No. They’re ostensibly a part of it, but at the end of the night, restaurants (while they do play favorites) will get you in eventually, as proven. If you have cash, and you’re hungry, they’re proud of their product — they’ll want their famous friends to bite, literally — but past that, they’ll want the hoi polloi to taste it as well and you can still throw Graydon’s mac and cheese in a doggie bag. A restaurant offers a tangible product for which they can be judged. Other than drinks — and most of the time, not serious drinks, or serious food — club offerings are slim to none in this regard. Restaurants are first and foremost a place to eat, and sometimes, people-watch. And if you can’t get a Waverly reservation, there’s almost always a better place out there more than willing to open their doors for you. The product restaurants offer is for everyone. But nightclubs?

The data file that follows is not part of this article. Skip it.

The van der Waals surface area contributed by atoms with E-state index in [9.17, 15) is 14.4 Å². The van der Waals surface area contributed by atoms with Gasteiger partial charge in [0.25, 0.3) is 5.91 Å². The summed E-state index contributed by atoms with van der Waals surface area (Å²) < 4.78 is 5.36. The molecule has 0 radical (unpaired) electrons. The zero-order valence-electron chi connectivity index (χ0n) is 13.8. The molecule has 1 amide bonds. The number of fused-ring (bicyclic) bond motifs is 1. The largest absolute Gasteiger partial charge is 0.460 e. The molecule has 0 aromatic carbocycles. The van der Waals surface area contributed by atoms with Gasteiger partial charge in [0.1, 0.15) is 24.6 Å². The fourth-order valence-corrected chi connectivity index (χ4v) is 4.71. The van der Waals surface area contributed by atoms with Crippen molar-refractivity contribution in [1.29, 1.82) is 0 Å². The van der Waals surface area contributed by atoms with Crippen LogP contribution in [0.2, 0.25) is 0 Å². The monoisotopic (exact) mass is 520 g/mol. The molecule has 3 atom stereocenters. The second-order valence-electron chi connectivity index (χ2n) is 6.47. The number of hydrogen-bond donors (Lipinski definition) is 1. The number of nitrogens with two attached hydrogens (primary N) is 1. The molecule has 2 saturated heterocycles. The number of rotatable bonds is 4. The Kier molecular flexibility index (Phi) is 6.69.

The product they offer is entry, mostly. The promise that you’ve been curated by a doorman to be a part of his cast that night. Truth be told, nightclubs are lacking exclusivity and a product worth writing home about, because the candidates for entrance — the social makeup of the club — can buy their way in via high covers and bottle service . The crowds seen in the Meatpacking District and west Chelsea represent less the ancestry of Studio 54 than they do the people who would’ve despised it. Owners are even so ashamed of their sorry state, they’ve come up with lame euphemisms to replace the truth: “bottle service” is “table service” and “nightclubs” are “lounges.” The product sucks, and they can’t compete because of it. The aforementioned Steve Lewis once said something about doormen, that it’s a lost art. I wouldn’t go that far, as it appears some people in New York are revitalizing it. They’re just being far more subtle.
That isn’t to say there aren’t exciting things going on in nightlife right now. Collective Hardware is one of them, a place taking people from all different stripes, and throwing them in a room together. Then again, they still don’t feed you. But at least there’s not a cover. Or bottle service. Or a velvet rope.